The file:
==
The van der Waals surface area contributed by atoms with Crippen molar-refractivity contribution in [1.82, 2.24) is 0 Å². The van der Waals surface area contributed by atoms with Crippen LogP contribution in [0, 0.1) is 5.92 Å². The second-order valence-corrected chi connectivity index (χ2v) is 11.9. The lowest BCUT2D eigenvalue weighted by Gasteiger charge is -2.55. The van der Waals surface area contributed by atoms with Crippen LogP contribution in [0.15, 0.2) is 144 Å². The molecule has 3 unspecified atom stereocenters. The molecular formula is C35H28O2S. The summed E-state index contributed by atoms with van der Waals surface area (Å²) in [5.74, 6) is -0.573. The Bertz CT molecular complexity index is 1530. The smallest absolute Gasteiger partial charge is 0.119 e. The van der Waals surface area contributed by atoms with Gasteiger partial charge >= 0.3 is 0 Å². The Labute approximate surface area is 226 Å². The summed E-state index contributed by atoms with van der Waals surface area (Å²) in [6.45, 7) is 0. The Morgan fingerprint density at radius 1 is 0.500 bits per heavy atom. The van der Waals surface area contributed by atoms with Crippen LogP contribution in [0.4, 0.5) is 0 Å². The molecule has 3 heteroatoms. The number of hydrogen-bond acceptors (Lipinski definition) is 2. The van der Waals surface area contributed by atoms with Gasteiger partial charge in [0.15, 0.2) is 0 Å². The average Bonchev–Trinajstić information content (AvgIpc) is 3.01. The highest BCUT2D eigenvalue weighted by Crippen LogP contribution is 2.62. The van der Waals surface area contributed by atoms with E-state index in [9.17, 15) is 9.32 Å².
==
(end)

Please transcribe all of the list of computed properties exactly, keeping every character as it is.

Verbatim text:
The van der Waals surface area contributed by atoms with Crippen molar-refractivity contribution in [1.82, 2.24) is 0 Å². The van der Waals surface area contributed by atoms with Crippen LogP contribution in [0, 0.1) is 5.92 Å². The second-order valence-corrected chi connectivity index (χ2v) is 11.9. The lowest BCUT2D eigenvalue weighted by Gasteiger charge is -2.55. The van der Waals surface area contributed by atoms with Crippen LogP contribution in [0.15, 0.2) is 144 Å². The molecule has 3 unspecified atom stereocenters. The molecular formula is C35H28O2S. The summed E-state index contributed by atoms with van der Waals surface area (Å²) in [5.74, 6) is -0.573. The Bertz CT molecular complexity index is 1530. The smallest absolute Gasteiger partial charge is 0.119 e. The van der Waals surface area contributed by atoms with Gasteiger partial charge >= 0.3 is 0 Å². The Labute approximate surface area is 226 Å². The summed E-state index contributed by atoms with van der Waals surface area (Å²) in [6.45, 7) is 0. The Morgan fingerprint density at radius 1 is 0.500 bits per heavy atom. The van der Waals surface area contributed by atoms with Crippen LogP contribution in [0.4, 0.5) is 0 Å². The molecule has 3 heteroatoms. The number of hydrogen-bond acceptors (Lipinski definition) is 2. The van der Waals surface area contributed by atoms with Gasteiger partial charge in [0.15, 0.2) is 0 Å². The average Bonchev–Trinajstić information content (AvgIpc) is 3.01. The highest BCUT2D eigenvalue weighted by Crippen LogP contribution is 2.62. The van der Waals surface area contributed by atoms with E-state index in [9.17, 15) is 9.32 Å².